# injections: Canonical categorical conversions (injections and projections)

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Canonical injections and projections. See README.md for more details.

Versions [RSS] [faq] 0.1.0.0 CHANGELOG.md base (>=4.12 && <4.16), containers (>=0.5), text (>=1.2) [details] BSD-3-Clause 2020 Thomas Tuegel Thomas Tuegel Thomas Tuegel Data https://github.com/ttuegel/injections https://github.com/ttuegel/injections/issues head: git clone https://github.com/ttuegel/injections.git by ThomasTuegel at 2021-08-26T02:08:42Z NixOS:0.1.0.0 47 total (0 in the last 30 days) (no votes yet) [estimated by Bayesian average] λ λ λ Docs available Last success reported on 2021-08-26

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# injections

Canonical categorical conversions (injections and projections) between Haskell types.

Problem: We want predictable conversions between types that have equivalent semantics in their domains but not equivalent representations (so we can't use coerce).

Alternatively: Rust's From trait with Haskell flavor.

## Injection

The class Injection describes a lossless conversion from one type to another; that is, the sole method of the class,

inject :: from -> into


takes a value input :: from and returns a value output :: into which preserves all the information contained in the input. Specifically, each input is mapped to a unique output. In mathematical terminology, inject is injective:

inject a ≡ inject b → a ≡ b


the outputs of two calls to inject is the same only if the inputs are the same. The name of the class is derived from the mathematical term.

Injection models the "is-a" relationship used in languages with subtypes (such as in object-oriented programming), but an explicit cast with inject is required in Haskell.

### Examples

There are many examples of injections scattered throughout Haskell, but the Injection class collects them in one place. Here we present some examples. Some of these instances have been generalized in the library, but we present the simplified version here for explanatory purposes.

Dynamic is a dynamically-typed wrapper for values of all Typeable types. Wrapping a value with toDyn preserves the value exactly, so we know that it is injective:

instance Typeable a => Injection a Dynamic where
inject = toDyn


The constructor Just :: a -> Maybe a is an injective function:

instance Injection a (Maybe a) where
inject = Just


Constructors with a single argument are always injective functions. We must use Just here; if we had written inject _ = Nothing, that would violate the injective law. Usually, any putative definition of inject with a wildcard match on the left-hand side will fail to be injective. There are exceptions to this guideline; for example, this instance is injective:

-- BAD!
instance Injection () (Maybe ()) where
-- This is injective because the type () has only one value.
inject _ = Nothing


However, we also require instances to be canonical. This instance isn't canonical because it arbitrarily restricts @from ~ ()@. Actually, there is already the definition of a canonical injection into Maybe; we may as well write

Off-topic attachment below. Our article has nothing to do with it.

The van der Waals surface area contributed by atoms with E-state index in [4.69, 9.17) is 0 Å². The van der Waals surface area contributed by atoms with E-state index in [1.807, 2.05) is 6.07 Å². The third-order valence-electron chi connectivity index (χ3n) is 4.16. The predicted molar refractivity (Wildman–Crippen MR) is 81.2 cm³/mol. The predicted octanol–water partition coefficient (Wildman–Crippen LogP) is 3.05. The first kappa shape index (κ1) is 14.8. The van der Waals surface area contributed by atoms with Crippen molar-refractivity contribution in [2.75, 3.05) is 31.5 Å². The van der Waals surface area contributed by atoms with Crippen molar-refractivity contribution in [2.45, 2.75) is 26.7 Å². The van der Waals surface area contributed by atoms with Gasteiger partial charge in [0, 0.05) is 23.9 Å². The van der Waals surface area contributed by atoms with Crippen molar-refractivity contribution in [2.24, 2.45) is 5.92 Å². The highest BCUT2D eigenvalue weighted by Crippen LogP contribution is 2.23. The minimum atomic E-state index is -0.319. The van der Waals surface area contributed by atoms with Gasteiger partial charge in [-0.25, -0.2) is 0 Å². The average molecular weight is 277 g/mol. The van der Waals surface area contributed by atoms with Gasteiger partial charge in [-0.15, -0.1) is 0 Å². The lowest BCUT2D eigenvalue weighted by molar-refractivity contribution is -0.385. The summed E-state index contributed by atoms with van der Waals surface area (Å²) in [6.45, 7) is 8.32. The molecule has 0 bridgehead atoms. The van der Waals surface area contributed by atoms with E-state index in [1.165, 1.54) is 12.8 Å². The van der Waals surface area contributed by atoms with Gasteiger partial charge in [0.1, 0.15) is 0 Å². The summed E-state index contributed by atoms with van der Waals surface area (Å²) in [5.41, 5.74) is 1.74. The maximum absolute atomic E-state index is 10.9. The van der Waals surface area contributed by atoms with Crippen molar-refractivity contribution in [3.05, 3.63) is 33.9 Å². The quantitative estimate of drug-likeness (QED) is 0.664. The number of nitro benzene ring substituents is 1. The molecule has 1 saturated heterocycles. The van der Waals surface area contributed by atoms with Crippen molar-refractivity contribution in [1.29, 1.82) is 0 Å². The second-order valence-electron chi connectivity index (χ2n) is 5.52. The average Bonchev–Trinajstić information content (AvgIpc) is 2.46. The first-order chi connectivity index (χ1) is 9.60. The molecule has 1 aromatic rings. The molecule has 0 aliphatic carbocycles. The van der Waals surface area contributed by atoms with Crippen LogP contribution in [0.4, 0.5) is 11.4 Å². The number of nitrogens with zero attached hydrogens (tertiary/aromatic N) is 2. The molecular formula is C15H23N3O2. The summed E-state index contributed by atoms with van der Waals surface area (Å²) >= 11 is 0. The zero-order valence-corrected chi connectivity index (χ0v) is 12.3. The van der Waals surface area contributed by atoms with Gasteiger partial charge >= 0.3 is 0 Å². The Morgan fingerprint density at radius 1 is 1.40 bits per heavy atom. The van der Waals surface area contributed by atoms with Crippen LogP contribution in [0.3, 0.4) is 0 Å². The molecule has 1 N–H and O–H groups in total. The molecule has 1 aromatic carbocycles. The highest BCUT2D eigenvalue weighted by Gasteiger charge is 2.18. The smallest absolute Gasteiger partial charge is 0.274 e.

instance Injection a (Maybe a) where
inject = pure


One consequence of the injectivity law is that the output type must be at least as large as the input type. We can inject a Maybe a into a [a] because the latter type is strictly larger:

instance Injection (Maybe a) [a] where
inject = maybeToList


Where Maybe a contains either zero or one values of a, [a] contains zero or more values of a.

Some common conversions are notably not injective. For example, Data.Map.fromList returns the same Map for different lists:

Data.Map.fromList [('a', 'A'), ('b', 'B')] == Data.Map.fromList [('b', 'B'), ('a', 'A')]


Therefore, we cannot define an instance [(k, v)] (Map k v).

When there is an equivalence between two types, that equivalence is usually an injection. For example, the class Integral defines

toInteger :: Integra a => a -> Integer


Where this conversion is a total equivalence, it forms a canonical injection into Integer:

instance Injection Natural Integer where
inject = toInteger


Likewise, the class Num defines an equivalence

fromInteger :: Num a => Integer -> a


For types that have total implementations of fromInteger, this is usually an injection:

instance HasResolution a => Injection Integer (Fixed a) where
inject = fromInteger

-- BAD: No reasonable person would accept this!
instance Injection String Text where
inject = Text.pack . reverse


## Retraction

Because Injection is a lossless conversion, we can define a Retraction which undoes it. The method

retract :: into -> Maybe from


is the (left) inverse of inject:

retract (inject x) = Just x


retract is partial (returns Maybe) because the type into may be larger than the type from; that is, there may be values in into which are not inject-ed from from, and in that case retract may return Nothing.

### Examples

instance Typeable a => Retraction a Dynamic where
retract = fromDyn

instance Retraction a (Maybe a) where
retract = id

instance Retraction (Maybe a) [a] where
retract [] = Just Nothing
retract [x] = Just (Just x)
retract _ = Nothing

instance Retraction Natural Integer where
retract x
| x < 0 = Nothing
| otherwise = Just (fromInteger x)